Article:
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Post-bac right for people with high MCAT and low GPA?

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walk2020

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Hi everyone, I want to know if I can/should apply to an SMP with my stats:

- Graduated in 09 from a competitive top 5 ranked undergrad institution with a 2.7 GPA with a 2.6 Science GPA.
- My major was in Computer Science and minor in Biology.
- 37 on MCAT on second try. First try was a 28.
- Shadowed an Anesthesiologist for the past 3 months.
- Working as an IT consultant for IBM since graduation.

If not, what other alternatives can you recommend for me? I am considering quiting my job and retaking my UG science courses so I can at least apply to DO schools or those in the Caribbean. I'm willing to do anything because it's my dream to become a doctor and lead a meaningful life helping people. Thanks in advance for any advice.
 

DrMidlife

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Great MCAT. I suggest you'll want to target applying before your score expires. In general you can expect that if you took the MCAT in 2010, you have until summer 2013 to apply ("3 years"). Lots of exceptions to that in both directions.

As for undergrad GPA, I think that quitting your job and going full time is probably what you have to do, because you're going to need to take a lot of classes and get A's.

Two more years of full time undergrad study at a 4.0 will only bring you up to about 3.1. I personally do not think it's wise to try to get into med school, MD or DO, with a cumulative under 3.0. There are people who make it in with sub-3.0s, particularly by doing programs like VCU. VCU isn't really an SMP, it's a cert program, but it has SMP-like outcomes. I think you'd be a good candidate for SMPs as well, but only after you've retaken any C's in prereqs and brought your cumulative undergrad GPA up over 3.0. Definitely having a stellar MCAT and a recent high GPA in upper div undergrad science is helpful in any case.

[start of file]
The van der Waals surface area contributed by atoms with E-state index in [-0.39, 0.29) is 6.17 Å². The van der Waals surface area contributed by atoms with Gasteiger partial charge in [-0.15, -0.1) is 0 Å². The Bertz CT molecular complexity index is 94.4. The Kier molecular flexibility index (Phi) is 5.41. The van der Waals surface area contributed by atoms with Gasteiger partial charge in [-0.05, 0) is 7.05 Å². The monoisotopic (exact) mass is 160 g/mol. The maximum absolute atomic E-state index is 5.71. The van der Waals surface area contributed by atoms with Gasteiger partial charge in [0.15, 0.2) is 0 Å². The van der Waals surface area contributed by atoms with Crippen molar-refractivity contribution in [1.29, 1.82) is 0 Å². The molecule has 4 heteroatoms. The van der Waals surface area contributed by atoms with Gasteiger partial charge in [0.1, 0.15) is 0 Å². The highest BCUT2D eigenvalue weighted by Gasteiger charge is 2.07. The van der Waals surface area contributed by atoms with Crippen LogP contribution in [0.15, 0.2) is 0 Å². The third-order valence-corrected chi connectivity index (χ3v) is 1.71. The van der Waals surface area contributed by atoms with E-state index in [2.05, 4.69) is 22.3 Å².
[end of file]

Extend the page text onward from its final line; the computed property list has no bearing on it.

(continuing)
Degree programs are more likely to offer financial aid (most likely just federal loans), so you'll want to consider a 2nd bachelors, and/or an SMP.

I suggest that mentioning your school's rank does not lend prestige to your cause, not with a low GPA.

Best of luck to you.
 

walk2020

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Hi Dr. Midlife,

Thank you so much for your knowledgeable reply. I have a few more questions after reading the information you gave me:

-After you mentioned VCU, I looked it up and it appears like it's designed for people who have not taken a majority of their premed prereqs, so can I still apply to this? I wasn't aware that this was even an option for me, but if it is, this would be a great and compact way to retake my prereqs with guidance.

-Do you think there any SMPs that would take me with my current stats?

-If not, you mentioned both taking prereqs and upper level UG courses, should I do both in order to apply to an SMP, or can I focus on one then apply?

-How do you feel about taking graduate level classes over upper level UG classes? I looked into my local university's course offerings and I saw there were a lot of human biology classes that may help me do well in medical school courses.

-Also what do you think of getting a relevant masters? I'm thinking about a program offered by Wright State which is close to where I live. It covers gross anatomy, embryology, cell biology/histology, and neurobiology. I should be able to get a fair chance at entering this program because I meet their GRE requirements, which can be taken in place of a low GPA.

-This is off topic, but I was wondering what is your personal opinion on enrolling at Saint George's University in Grenada or any other accredited international school for that matter? I've heard several conflicting opinions on this subject from practicing doctors and forum posters, and I would greatly appreciate your knowledgeable opinion. Personally my only concern is that Caribbean schools may not offer a good education.

Also sorry about mentioning my school's rank. I thought it would factor in slightly in getting advice for my situation. Thanks again for all your helpful advice. I truly appreciate it.

Sincerely,

walk2020
 
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theWUbear

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You should do what I did, sign up as a second degree student at the campus of your State U closest to your house, and get a 4.0 for a year. you might be OK applying right after that with the 37.

i graduated from washu with a 2.6 and its up to 2.84 after a year of 3.9 at State U, i used my year of good grades to leverage admission into an smp where i honored med school courses, now i'm finishing my masters and actually about to get a second undergrad degree from state u (major:bio) with highest honors (graduating with a 3.9 gpa). so, with two years off i have done 1.5 years of informal post-bacc work and 1 semester of masters, which i will finish during my application cycle/3rd year off.